Hypothyroidism may cause a gradual deterioration in mental function and can also lead to psychiatric symptoms and thus needs to be excluded.  Another aspect of the assessment is to scrutinize and review the current medication. Older people are susceptible to polypharmacy because of their multiple pathologies and failure to keep off unnecessary medication. They are more susceptible to adverse side effects of drugs due to altered pharmacodynamics and pharmacokinetics and more prone to drug interactions. There are many drugs that can precipitate confusion or worsen cognitive decline in the elderly.

Hyponotics, sedatives and psychotropic drugs should be prescribed with caution, and if really necessary should be given in the least possible dose that controls symptoms. Anticholinergic drugs which are sometimes used to treat Parkinson’s disease or to control drug-induced parkinsonism are nowadays less favoured because of their adverse effects. It is important to realise that anticholinergic effects may also result from the use of other drugs such as tricyclic antidepressants, antihistamines  often prescribed for their hypnotic effects) and certain classes of analgesics.

The Mini-Mental State Examination is a useful tool in determining the severity of the cognitive decline and to provide a baseline with which to compare and measure the effect of interventions and treatment. Other assessment tools are frequently administered to assess behavioural symptoms, functional ability and caregiver stress.  This comprehensive assessment also serves as an opportunity to identify any underlying and unrecognized physical problems. In geriatric medicine, it is very common for patients not to seek treatment for their disabilities because they perceive these as normal for their age. Screening and management of problems associated with vision, hearing, gait and continence contribute a lot to improving the quality of life and to restoring functional ability.

The initial assessment of a person presenting with a dementia syndrome continues with blood investigations and imaging to exclude secondary and potentially reversible causes. These should include a complete blood picture, erythrocyte sedimentation rate, electrolyte and renal function tests, liver function tests, serum calcium, thyroid function tests, serum Vitamin B12 and folate levels. A CT scan of the brain is indicated to exclude a space occupying lesion or to detect features of a normal pressure hydrocephalus. A SPECT scan is particularly useful to see whether decreased tracer uptake is diffuse or focal. In vascular dementia, it is possible to identify a patchy loss of tracer uptake corresponding to the ischaemic regions. MRI and functional imaging techniques e.g. functional SPECT are becoming increasingly used in specialised centres.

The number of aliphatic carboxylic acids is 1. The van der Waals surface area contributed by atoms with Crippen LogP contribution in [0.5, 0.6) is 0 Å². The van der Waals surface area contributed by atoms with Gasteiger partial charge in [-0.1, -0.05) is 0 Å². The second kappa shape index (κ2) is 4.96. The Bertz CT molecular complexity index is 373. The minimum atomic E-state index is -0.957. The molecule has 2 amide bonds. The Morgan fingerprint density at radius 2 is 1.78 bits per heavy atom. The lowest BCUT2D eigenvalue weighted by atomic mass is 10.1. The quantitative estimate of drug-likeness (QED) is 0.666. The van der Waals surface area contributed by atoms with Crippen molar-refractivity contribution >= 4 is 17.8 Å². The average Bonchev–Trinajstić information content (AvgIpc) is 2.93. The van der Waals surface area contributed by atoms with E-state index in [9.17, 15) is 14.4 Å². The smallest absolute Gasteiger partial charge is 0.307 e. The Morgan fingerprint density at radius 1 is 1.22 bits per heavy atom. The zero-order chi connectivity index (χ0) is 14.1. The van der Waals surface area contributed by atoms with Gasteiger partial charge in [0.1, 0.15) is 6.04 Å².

Although there is no definite cure for dementia, the availability of specific anti-dementia drugs such as the cholinesterase inhibitors and memantine can lead to improvement in cognitive function and symptomatic improvement, thus delaying the need for institutionalization. Dementia care has become a specialized subject, necessitating the collaboration of the primary care team and specialists in geriatric medicine, neurology and psychiatry. Education, training and support of persons with dementia and caregivers, but also of healthcare staff constitute a major area in need of attention if we are to face the challenges that lie ahead.

Alzheimer’s Association. 10 Warning Signs of Alzheimer’s Disease Fact Sheet. Available from:  Alzheimer’s Disease International. Global Perspective Vol. 12 No. 2 July 2002. Old Age or disease? Recognising Dementia.

Alzheimer’s Disease International.  World Alzheimer’s Day Bulletin 2005. Available from: Ferri CP, Prince M et al. Global Prevalence of dementia: a Delphi consensus study. The Lancet 2005; 366:2112-7.

Folstein M, Folstein S, McHugh P. The Mini-Mental State Examination.  Journal of Psychiatric Research 1975;  12:189-98.

Quality Standards Subcommittee of the American Academy of Neurology.  Practice parameter for diagnosis and  evaluation of dementia. Neurology 2001; 56:1143-53.